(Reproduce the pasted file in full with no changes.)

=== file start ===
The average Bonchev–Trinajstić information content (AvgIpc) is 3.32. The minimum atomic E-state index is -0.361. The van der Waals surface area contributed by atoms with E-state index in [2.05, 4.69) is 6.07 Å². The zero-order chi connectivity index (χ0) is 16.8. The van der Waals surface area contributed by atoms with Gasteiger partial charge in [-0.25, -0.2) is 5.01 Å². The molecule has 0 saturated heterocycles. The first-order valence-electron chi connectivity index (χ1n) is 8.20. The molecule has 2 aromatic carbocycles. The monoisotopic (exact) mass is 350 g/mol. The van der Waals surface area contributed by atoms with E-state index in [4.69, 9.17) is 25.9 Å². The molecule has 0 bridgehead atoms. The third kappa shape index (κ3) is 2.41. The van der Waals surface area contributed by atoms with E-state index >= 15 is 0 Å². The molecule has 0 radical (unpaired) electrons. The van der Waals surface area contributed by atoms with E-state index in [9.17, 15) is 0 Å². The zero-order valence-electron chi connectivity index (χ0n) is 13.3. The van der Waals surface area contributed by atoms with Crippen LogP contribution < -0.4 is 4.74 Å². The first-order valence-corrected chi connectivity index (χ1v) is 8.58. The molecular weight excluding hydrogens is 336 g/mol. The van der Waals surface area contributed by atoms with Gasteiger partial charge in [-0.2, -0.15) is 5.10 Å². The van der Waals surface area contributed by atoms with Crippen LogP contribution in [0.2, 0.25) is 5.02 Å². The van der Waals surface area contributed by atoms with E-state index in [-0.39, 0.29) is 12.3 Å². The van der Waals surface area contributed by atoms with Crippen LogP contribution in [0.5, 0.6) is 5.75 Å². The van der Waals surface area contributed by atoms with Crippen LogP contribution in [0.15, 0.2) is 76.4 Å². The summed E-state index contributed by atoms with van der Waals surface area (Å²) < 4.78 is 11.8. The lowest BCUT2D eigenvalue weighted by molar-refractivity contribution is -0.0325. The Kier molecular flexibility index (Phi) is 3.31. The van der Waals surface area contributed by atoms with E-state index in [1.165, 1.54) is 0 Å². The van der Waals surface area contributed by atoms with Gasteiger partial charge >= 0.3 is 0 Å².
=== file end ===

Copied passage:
The average Bonchev–Trinajstić information content (AvgIpc) is 3.32. The minimum atomic E-state index is -0.361. The van der Waals surface area contributed by atoms with E-state index in [2.05, 4.69) is 6.07 Å². The zero-order chi connectivity index (χ0) is 16.8. The van der Waals surface area contributed by atoms with Gasteiger partial charge in [-0.25, -0.2) is 5.01 Å². The molecule has 0 saturated heterocycles. The first-order valence-electron chi connectivity index (χ1n) is 8.20. The molecule has 2 aromatic carbocycles. The monoisotopic (exact) mass is 350 g/mol. The van der Waals surface area contributed by atoms with E-state index in [4.69, 9.17) is 25.9 Å². The molecule has 0 bridgehead atoms. The third kappa shape index (κ3) is 2.41. The van der Waals surface area contributed by atoms with E-state index >= 15 is 0 Å². The molecule has 0 radical (unpaired) electrons. The van der Waals surface area contributed by atoms with E-state index in [9.17, 15) is 0 Å². The zero-order valence-electron chi connectivity index (χ0n) is 13.3. The van der Waals surface area contributed by atoms with Crippen LogP contribution < -0.4 is 4.74 Å². The first-order valence-corrected chi connectivity index (χ1v) is 8.58. The molecular weight excluding hydrogens is 336 g/mol. The van der Waals surface area contributed by atoms with Gasteiger partial charge in [-0.2, -0.15) is 5.10 Å². The van der Waals surface area contributed by atoms with Crippen LogP contribution in [0.2, 0.25) is 5.02 Å². The van der Waals surface area contributed by atoms with E-state index in [-0.39, 0.29) is 12.3 Å². The van der Waals surface area contributed by atoms with Crippen LogP contribution in [0.5, 0.6) is 5.75 Å². The van der Waals surface area contributed by atoms with Crippen LogP contribution in [0.15, 0.2) is 76.4 Å². The summed E-state index contributed by atoms with van der Waals surface area (Å²) < 4.78 is 11.8. The lowest BCUT2D eigenvalue weighted by molar-refractivity contribution is -0.0325. The Kier molecular flexibility index (Phi) is 3.31. The van der Waals surface area contributed by atoms with E-state index in [1.165, 1.54) is 0 Å². The van der Waals surface area contributed by atoms with Gasteiger partial charge >= 0.3 is 0 Å².